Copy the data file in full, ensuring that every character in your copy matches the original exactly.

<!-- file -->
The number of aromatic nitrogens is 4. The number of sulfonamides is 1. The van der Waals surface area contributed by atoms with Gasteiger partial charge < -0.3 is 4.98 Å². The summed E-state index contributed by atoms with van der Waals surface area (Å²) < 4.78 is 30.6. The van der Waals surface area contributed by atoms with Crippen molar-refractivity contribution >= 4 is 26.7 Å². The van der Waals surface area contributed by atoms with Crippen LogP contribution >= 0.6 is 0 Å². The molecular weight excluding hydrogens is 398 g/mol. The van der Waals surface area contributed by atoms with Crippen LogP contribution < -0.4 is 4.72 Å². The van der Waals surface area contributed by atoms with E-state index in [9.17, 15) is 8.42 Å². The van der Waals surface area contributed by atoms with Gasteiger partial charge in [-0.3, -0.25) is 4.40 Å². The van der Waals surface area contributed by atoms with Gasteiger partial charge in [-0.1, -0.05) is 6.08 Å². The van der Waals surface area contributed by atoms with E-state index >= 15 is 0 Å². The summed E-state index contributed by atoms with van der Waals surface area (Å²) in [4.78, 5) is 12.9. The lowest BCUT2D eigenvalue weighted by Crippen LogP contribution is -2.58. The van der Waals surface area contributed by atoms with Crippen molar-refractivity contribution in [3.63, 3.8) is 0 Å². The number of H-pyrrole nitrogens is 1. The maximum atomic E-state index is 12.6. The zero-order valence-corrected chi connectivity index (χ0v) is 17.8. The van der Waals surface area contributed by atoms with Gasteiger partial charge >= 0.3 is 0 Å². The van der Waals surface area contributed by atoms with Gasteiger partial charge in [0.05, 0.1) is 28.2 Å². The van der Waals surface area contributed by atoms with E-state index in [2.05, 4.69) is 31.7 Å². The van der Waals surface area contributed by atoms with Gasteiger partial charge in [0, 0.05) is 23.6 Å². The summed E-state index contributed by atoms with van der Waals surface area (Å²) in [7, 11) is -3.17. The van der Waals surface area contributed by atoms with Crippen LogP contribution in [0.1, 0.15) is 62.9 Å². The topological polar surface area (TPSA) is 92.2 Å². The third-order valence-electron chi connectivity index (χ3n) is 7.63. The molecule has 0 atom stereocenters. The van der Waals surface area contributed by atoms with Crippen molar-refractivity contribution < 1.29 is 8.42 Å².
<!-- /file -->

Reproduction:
The number of aromatic nitrogens is 4. The number of sulfonamides is 1. The van der Waals surface area contributed by atoms with Gasteiger partial charge < -0.3 is 4.98 Å². The summed E-state index contributed by atoms with van der Waals surface area (Å²) < 4.78 is 30.6. The van der Waals surface area contributed by atoms with Crippen molar-refractivity contribution >= 4 is 26.7 Å². The van der Waals surface area contributed by atoms with Crippen LogP contribution >= 0.6 is 0 Å². The molecular weight excluding hydrogens is 398 g/mol. The van der Waals surface area contributed by atoms with Crippen LogP contribution < -0.4 is 4.72 Å². The van der Waals surface area contributed by atoms with E-state index in [9.17, 15) is 8.42 Å². The van der Waals surface area contributed by atoms with Gasteiger partial charge in [-0.3, -0.25) is 4.40 Å². The van der Waals surface area contributed by atoms with Gasteiger partial charge in [-0.1, -0.05) is 6.08 Å². The van der Waals surface area contributed by atoms with E-state index >= 15 is 0 Å². The summed E-state index contributed by atoms with van der Waals surface area (Å²) in [4.78, 5) is 12.9. The lowest BCUT2D eigenvalue weighted by Crippen LogP contribution is -2.58. The van der Waals surface area contributed by atoms with Crippen molar-refractivity contribution in [3.63, 3.8) is 0 Å². The number of H-pyrrole nitrogens is 1. The maximum atomic E-state index is 12.6. The zero-order valence-corrected chi connectivity index (χ0v) is 17.8. The van der Waals surface area contributed by atoms with Gasteiger partial charge >= 0.3 is 0 Å². The van der Waals surface area contributed by atoms with Gasteiger partial charge in [0.05, 0.1) is 28.2 Å². The van der Waals surface area contributed by atoms with E-state index in [2.05, 4.69) is 31.7 Å². The van der Waals surface area contributed by atoms with Gasteiger partial charge in [0, 0.05) is 23.6 Å². The summed E-state index contributed by atoms with van der Waals surface area (Å²) in [7, 11) is -3.17. The van der Waals surface area contributed by atoms with Crippen LogP contribution in [0.1, 0.15) is 62.9 Å². The topological polar surface area (TPSA) is 92.2 Å². The third-order valence-electron chi connectivity index (χ3n) is 7.63. The molecule has 0 atom stereocenters. The van der Waals surface area contributed by atoms with Crippen molar-refractivity contribution < 1.29 is 8.42 Å².